But there are still good reasons to try to define what is (and is not) meant by Brexit.  The exercise is not altogether futile.

This is not least because those seeking to give effect to Brexit use the term so as to justify whatever they want.  The people voted for Brexit, and so in the name of Brexit, these things must be done.

One should always be wary of potency of short political words.  As Madame Roland was supposed to have asked, “O Liberté, que de crimes on commet en ton nom!” (O Liberty, what crimes are done in your name).

The more those deploying a political word demand from others, the more scrutiny there must be.

We can all giggle at the absurd tautology of Brexit meaning Brexit.  But until the meaning of the word is addressed then there may be little check on what it can be used to legitimise.

Soon it may be too late to ask of Brexit what idiocies are done in its name.

Brexit will mean whatever its proponents can get away with.


The main problem of defining Brexit is one of breadth.

There is a narrow meaning which most people will agree: Brexit is about the United Kingdom leaving the European Union.

But if this was all that Brexit meant to those debating the future of the UK and the EU then there would be no scope for serious dispute.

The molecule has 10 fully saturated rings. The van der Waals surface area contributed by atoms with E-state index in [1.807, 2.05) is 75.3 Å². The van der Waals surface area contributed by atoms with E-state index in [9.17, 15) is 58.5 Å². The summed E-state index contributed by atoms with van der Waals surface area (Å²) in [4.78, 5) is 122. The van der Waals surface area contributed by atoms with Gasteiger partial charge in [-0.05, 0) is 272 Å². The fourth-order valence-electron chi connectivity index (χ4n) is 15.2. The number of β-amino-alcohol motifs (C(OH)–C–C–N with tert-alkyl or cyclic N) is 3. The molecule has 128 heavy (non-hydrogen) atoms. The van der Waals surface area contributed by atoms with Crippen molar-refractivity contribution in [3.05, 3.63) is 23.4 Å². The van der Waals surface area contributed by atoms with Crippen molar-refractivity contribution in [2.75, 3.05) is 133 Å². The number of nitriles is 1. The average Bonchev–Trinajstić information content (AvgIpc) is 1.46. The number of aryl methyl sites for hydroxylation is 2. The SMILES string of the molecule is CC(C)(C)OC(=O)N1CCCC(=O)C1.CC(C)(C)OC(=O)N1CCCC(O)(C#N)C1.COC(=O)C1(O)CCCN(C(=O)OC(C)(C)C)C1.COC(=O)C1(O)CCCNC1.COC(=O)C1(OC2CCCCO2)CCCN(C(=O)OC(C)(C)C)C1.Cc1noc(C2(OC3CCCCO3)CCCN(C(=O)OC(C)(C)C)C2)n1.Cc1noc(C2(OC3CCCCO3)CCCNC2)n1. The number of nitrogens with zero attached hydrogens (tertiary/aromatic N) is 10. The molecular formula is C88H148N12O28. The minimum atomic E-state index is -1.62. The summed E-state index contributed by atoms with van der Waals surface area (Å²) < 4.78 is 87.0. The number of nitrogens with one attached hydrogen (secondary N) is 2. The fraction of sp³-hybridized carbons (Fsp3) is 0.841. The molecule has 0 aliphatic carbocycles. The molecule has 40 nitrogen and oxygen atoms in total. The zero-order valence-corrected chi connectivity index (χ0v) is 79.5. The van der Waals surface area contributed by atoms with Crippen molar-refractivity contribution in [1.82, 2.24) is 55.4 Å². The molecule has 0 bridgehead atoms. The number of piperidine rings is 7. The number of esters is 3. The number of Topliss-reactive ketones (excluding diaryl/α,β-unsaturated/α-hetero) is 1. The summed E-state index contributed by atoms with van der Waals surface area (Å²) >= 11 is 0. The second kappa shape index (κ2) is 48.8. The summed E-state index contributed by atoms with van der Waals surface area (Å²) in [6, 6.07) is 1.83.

To see whether Brexit had been achieved would require one looking at some official list of EU member states and, when the UK is no longer on that list, then Brexit would have happened.

Brexit would be something one could verify with a simple binary test.  Brexit would be a technicality.


But Brexit invariably means more than this, especially to its supporters.

Brexit can mean the UK no longer participating in the EU “single market”.  Brexit can mean a cessation of freedom of movement.  Brexit can mean an end to EU budget contributions.  Brexit can mean a rejection of the jurisdiction of the European Court of Justice.  Brexit can mean the UK leaving the EU customs union and being able to set its own tariffs.

Brexit can mean all of these things, or any combination of them.

And for that permutation of Brexit, the supporter will insist adamantly that Brexit must mean Brexit.